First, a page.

“We are concerned that this law will hinder Lilly’s and Indiana’s ability to attract diverse scientific, technical and business talent from around the world,” the company said in a statement released Saturday. “Given this new law, we will be forced to plan for more employment growth outside of our own state.”

See where abortion laws have changed

Salesforce, the tech giant with 2,300 employees in Indiana, had previously offered to relocate employees to states with abortion restrictions, though it did not respond Saturday to a request for comment on the Indiana law.

The Indianapolis Chamber of Commerce also warned that the ban was passed too quickly and without considering the impact on the state’s tourism industry.

“Such an accelerated legislative process — rushing to advance state policy on broad, complex issues — is harmful at best to Hoosiers and reckless at worst,” the chamber said in a statement, asking: “Will the Indy region to continue to attract investment in tourism and conferences?”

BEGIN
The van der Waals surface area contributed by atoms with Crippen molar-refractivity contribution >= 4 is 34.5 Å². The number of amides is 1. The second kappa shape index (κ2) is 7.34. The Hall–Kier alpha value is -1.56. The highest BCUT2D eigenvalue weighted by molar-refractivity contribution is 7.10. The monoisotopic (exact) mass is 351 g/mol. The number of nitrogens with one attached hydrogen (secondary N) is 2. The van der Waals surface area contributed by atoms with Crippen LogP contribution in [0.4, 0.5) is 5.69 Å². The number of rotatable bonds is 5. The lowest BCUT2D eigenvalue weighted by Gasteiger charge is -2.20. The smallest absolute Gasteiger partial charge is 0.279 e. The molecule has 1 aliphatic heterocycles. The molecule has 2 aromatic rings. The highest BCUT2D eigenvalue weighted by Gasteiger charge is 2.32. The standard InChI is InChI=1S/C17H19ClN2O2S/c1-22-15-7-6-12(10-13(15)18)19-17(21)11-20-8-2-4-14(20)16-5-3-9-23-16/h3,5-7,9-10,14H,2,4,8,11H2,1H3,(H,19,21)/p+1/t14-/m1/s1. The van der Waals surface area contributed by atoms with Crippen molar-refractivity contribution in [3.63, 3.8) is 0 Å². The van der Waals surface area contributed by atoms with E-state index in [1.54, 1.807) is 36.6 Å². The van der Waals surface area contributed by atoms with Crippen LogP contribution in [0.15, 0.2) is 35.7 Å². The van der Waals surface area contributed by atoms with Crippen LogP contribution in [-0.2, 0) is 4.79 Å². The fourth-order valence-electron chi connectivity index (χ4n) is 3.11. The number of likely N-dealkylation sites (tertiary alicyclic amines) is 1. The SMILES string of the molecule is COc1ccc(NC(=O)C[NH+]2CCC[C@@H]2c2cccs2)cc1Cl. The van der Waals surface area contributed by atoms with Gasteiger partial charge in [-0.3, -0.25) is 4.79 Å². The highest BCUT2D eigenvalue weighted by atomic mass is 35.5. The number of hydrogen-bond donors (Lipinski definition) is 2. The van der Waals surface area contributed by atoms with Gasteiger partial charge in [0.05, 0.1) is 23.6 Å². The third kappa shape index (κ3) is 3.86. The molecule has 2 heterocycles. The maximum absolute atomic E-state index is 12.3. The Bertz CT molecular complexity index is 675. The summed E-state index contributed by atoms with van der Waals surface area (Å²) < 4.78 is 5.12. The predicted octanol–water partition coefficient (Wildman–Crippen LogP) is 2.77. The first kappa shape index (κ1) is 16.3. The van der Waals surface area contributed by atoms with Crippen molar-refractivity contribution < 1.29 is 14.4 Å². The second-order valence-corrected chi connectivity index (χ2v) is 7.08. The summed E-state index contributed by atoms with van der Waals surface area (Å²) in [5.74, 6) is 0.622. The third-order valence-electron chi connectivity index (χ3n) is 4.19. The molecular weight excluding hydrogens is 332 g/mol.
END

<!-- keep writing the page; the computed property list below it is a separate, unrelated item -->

Indiana lost 12 conventions and an estimated $60 million in cases after it passed a religious freedom law in 2015, according to an estimate by the local tourism industry.

Indiana becomes first state to ban abortion by law since Supreme Court overturned decision in June Roe to Wade. Other states have enacted “trigger laws” that came into effect with the fall of Roe.

Indiana may be just the beginning. Abortion rights advocates estimate that abortion could be severely restricted or banned in as many as half of the 50 states.

An official for Indiana Right to Life, an anti-abortion group in Indiana, said the new law will end 95 percent of abortions in Indiana and close all abortion clinics in Indiana.” unless abortion activists go to court and get a pre-ban.

Indiana has considered abortion restrictions for years, although it remained a state where many traveled in the region for abortion care. With many nearby states — including Ohio, Kentucky and West Virginia — also pushing for abortion bans, in some cases patients must travel hundreds of miles for care, said Elizabeth Nash, a policy expert at the Guttmacher Institute, which supports abortion rights. “Patients in Ohio will not be able to go to Indiana for access. They may have to go to Illinois or Michigan,” she said.

The Indiana measure’s approval came weeks after national attention turned to a 10-year-old girl who was raped in Ohio, where abortion is banned after six weeks, and traveled to Indiana to terminate the pregnancy.